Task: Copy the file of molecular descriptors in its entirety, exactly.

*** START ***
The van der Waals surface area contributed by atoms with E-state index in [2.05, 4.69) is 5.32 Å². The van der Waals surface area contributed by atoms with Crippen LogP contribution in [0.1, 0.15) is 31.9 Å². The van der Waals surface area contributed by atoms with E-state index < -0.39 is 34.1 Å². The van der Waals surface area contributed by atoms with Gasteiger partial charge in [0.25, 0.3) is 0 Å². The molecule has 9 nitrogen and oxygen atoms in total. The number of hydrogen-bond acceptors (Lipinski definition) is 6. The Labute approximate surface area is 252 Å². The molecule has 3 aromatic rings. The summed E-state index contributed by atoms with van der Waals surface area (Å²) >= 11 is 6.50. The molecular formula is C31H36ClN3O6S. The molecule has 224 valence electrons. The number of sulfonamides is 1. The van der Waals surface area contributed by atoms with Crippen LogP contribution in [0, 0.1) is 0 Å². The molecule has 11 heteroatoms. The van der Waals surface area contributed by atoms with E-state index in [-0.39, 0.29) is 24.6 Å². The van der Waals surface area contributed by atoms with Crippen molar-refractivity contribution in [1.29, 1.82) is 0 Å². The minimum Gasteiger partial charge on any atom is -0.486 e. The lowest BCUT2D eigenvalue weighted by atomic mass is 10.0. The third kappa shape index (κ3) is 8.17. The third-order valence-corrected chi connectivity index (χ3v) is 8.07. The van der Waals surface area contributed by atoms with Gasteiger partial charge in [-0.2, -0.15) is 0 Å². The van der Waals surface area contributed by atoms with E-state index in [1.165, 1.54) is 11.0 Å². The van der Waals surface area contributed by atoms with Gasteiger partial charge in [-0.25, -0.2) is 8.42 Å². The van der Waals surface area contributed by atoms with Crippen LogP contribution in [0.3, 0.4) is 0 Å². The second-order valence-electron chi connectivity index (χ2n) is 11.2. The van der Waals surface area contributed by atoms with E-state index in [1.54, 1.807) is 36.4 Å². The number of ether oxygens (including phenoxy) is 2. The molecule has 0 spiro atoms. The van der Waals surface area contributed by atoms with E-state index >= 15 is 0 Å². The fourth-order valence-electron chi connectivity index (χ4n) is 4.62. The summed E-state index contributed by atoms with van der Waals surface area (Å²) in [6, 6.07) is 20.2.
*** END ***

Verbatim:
The van der Waals surface area contributed by atoms with E-state index in [2.05, 4.69) is 5.32 Å². The van der Waals surface area contributed by atoms with Crippen LogP contribution in [0.1, 0.15) is 31.9 Å². The van der Waals surface area contributed by atoms with E-state index < -0.39 is 34.1 Å². The van der Waals surface area contributed by atoms with Gasteiger partial charge in [0.25, 0.3) is 0 Å². The molecule has 9 nitrogen and oxygen atoms in total. The number of hydrogen-bond acceptors (Lipinski definition) is 6. The Labute approximate surface area is 252 Å². The molecule has 3 aromatic rings. The summed E-state index contributed by atoms with van der Waals surface area (Å²) >= 11 is 6.50. The molecular formula is C31H36ClN3O6S. The molecule has 224 valence electrons. The number of sulfonamides is 1. The van der Waals surface area contributed by atoms with Crippen LogP contribution in [0, 0.1) is 0 Å². The molecule has 11 heteroatoms. The van der Waals surface area contributed by atoms with E-state index in [-0.39, 0.29) is 24.6 Å². The van der Waals surface area contributed by atoms with Crippen molar-refractivity contribution in [1.29, 1.82) is 0 Å². The minimum Gasteiger partial charge on any atom is -0.486 e. The lowest BCUT2D eigenvalue weighted by atomic mass is 10.0. The third kappa shape index (κ3) is 8.17. The third-order valence-corrected chi connectivity index (χ3v) is 8.07. The van der Waals surface area contributed by atoms with Gasteiger partial charge in [-0.2, -0.15) is 0 Å². The van der Waals surface area contributed by atoms with E-state index in [1.165, 1.54) is 11.0 Å². The van der Waals surface area contributed by atoms with Gasteiger partial charge in [-0.25, -0.2) is 8.42 Å². The van der Waals surface area contributed by atoms with Crippen LogP contribution in [0.3, 0.4) is 0 Å². The second-order valence-electron chi connectivity index (χ2n) is 11.2. The van der Waals surface area contributed by atoms with E-state index in [1.54, 1.807) is 36.4 Å². The number of ether oxygens (including phenoxy) is 2. The molecule has 0 spiro atoms. The van der Waals surface area contributed by atoms with E-state index >= 15 is 0 Å². The fourth-order valence-electron chi connectivity index (χ4n) is 4.62. The summed E-state index contributed by atoms with van der Waals surface area (Å²) in [6, 6.07) is 20.2.